1942: Avraham Stern, a strange bedfellow 270: St. Valentine

1942: Patrick Stanley Vaughan Heenan, Japanese spy

February 13th, 2008 Headsman

On this date in 1942, with the British about to abandon Singapore to the Japanese, turncoat officer Patrick Stanley Vaughan Heenan was summarily executed at Keppel Harbour.

Heenan, who had taken a long leave in Japan in 1938-39, used a wireless set to feed intelligence aiding the Japanese army’s invasion of Southeast Asia.

Heenan was caught on December 10, but there was little werewithal to handle his case as the defenders’ situation deteriorated desperately — less for anything Heenan had on offer than for the comprehensive weakness of the British position. He never seems to have been judicially sentenced, but he was shot by a guard chosen by lot two days before Britain surrendered Singapore. Something of an outsider to begin with, Heenan had begun taunting his guards on their impending defeat.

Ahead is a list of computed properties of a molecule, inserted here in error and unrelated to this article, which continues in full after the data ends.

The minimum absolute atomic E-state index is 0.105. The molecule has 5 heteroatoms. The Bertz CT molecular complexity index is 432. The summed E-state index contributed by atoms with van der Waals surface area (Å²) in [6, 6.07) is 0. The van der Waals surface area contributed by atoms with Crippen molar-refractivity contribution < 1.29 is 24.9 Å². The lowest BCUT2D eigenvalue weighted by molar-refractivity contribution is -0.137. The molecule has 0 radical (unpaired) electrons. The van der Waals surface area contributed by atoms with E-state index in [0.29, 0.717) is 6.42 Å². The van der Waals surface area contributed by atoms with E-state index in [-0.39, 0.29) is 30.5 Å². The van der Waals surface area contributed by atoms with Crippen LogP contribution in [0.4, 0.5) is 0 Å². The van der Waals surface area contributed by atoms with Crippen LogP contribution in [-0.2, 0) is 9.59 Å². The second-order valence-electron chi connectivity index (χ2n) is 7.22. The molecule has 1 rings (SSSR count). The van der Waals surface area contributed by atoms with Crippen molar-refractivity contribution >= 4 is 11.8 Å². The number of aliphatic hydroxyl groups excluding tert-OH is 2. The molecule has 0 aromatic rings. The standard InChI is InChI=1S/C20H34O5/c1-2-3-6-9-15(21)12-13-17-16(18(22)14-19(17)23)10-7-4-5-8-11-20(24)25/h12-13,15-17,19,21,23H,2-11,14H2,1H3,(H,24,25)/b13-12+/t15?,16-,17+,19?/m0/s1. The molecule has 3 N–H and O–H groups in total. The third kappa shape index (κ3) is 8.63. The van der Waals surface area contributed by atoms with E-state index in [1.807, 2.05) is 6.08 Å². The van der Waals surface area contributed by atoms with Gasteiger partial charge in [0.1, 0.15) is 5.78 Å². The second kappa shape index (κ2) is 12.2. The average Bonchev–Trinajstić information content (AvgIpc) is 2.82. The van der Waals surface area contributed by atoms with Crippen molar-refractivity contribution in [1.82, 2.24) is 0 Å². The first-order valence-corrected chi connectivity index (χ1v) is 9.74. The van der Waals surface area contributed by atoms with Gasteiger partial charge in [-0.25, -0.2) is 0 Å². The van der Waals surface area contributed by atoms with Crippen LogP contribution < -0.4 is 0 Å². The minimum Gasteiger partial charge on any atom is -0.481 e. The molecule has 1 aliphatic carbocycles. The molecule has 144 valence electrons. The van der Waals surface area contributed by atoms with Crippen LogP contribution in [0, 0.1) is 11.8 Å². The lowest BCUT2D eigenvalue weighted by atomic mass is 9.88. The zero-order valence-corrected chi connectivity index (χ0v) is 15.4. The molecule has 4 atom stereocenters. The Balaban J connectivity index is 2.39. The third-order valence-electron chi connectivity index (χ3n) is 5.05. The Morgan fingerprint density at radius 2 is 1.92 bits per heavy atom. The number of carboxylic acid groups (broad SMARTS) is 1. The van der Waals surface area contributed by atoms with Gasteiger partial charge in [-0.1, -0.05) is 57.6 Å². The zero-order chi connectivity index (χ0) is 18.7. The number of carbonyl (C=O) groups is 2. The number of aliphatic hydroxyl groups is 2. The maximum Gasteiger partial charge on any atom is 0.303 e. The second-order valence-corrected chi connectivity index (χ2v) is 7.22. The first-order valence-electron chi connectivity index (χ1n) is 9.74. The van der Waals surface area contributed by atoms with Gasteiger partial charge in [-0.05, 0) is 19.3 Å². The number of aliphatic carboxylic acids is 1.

The particulars of Heenan’s betrayal, and even his identity, were covered up until long after the war. His name was even listed on Britain’s Battle of Singapore memorial.

Part of the Themed Set: Unruly Britannia.

Also on this date

Entry Filed under: 20th Century,England,Espionage,Infamous,No Formal Charge,Occupation and Colonialism,Shot,Singapore,Soldiers,Spies,Summary Executions,Treason,Wartime Executions

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